Shared Beliefs and Values

A culture of safety requires a shared recognition among all members of a health care delivery organization, reinforced regularly and rigorously by professional and organizational leaders, that health care is a highly complex, error-prone, and thus high-risk undertaking. Failures are inevitable when dealing with humans and complex systems, regardless of how hard the humans involved try to avoid errors. However, hazards and errors can be anticipated, and processes can be designed both to avoid failures and to prevent patient harm when a failure occurs.

Recruitment and Training with Patient Safety in Mind

A culture of safety requires organizational understanding that knowledge and skills are an essential foundation for safe practices. Also required is a recognition that such competence is ephemeral and must be actively maintained. At present, health professions education does not address many subjects critical to a safe care delivery environment.

Organizational Commitment to Detecting Patient Injuries and Near Misses

As part of a culture of safety, organizations need to commit to detecting as many patient injuries and near misses as possible through the following means:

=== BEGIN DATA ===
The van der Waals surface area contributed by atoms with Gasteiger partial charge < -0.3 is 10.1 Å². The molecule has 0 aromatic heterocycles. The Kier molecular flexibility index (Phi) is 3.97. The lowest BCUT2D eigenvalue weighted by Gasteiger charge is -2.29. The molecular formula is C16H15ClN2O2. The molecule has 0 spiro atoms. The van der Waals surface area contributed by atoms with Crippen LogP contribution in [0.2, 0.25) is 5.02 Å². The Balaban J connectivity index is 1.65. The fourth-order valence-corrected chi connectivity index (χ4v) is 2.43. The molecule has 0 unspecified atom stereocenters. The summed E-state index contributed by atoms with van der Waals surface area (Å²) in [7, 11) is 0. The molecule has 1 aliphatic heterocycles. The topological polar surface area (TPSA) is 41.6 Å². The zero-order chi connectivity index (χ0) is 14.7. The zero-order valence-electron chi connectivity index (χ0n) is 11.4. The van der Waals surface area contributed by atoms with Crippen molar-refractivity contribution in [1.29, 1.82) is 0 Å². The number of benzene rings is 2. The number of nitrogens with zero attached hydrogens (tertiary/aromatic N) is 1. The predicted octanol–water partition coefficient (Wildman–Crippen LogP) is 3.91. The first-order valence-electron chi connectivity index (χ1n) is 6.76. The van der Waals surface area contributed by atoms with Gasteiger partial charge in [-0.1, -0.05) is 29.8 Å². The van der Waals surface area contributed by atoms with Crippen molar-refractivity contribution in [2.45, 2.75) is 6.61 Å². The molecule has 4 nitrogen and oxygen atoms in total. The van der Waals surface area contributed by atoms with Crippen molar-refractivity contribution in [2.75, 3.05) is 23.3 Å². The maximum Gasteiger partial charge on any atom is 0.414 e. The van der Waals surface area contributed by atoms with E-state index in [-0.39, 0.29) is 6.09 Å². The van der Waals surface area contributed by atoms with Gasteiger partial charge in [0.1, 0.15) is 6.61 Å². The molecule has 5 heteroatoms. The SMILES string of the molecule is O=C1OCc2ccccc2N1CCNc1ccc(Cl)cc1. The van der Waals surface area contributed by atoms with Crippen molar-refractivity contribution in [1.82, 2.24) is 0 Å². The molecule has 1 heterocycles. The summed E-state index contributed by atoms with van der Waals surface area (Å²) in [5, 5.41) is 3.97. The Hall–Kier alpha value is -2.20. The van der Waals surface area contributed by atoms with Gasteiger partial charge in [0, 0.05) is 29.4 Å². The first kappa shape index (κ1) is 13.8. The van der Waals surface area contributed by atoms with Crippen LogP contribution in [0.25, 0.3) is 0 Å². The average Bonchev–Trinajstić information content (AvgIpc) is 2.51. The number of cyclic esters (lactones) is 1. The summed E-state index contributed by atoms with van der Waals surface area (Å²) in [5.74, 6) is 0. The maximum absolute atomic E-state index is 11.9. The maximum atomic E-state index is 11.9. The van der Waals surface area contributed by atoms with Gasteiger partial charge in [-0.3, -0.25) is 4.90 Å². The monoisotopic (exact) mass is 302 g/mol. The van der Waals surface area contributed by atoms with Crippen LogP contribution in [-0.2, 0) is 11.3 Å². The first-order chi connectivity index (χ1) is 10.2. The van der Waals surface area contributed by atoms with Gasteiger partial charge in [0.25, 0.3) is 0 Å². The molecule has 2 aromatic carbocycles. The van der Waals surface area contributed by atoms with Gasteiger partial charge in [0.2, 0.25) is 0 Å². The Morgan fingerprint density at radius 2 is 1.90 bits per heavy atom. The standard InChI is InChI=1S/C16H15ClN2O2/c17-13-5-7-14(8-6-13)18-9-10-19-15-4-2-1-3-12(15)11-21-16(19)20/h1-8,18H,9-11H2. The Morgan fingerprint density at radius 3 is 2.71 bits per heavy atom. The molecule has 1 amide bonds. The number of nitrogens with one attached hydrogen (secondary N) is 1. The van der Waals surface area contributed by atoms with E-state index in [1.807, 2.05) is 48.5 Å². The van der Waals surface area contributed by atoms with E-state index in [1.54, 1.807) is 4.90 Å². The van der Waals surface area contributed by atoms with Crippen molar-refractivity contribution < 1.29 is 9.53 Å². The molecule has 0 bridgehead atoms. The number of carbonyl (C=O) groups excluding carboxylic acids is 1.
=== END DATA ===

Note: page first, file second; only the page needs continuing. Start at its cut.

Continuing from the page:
• Active surveillance based on case finding through real-time, interventional, prospective data-based clinical trigger systems, as well as retrospective chart review driven by code-based trigger systems.

  • Routine self-assessments to identify error-prone or high-risk processes, systems, or settings that could jeopardize patient safety (see Box 5-1).

  • Standardized, widely understood, and easily accessible mechanisms for voluntary reporting, with an independent team completing all the paperwork. These mechanisms could include a simple computerized reporting system allowing front-line care professionals to mark possible injuries for independent review; telephone and e-mail tip lines enabling front-line professionals, patients, and family members to report potential adverse events or near misses; and a system for asking front-line health professionals, as they leave work, whether they experienced any unsafe conditions or observed any injuries or near misses during their just-completed workday.



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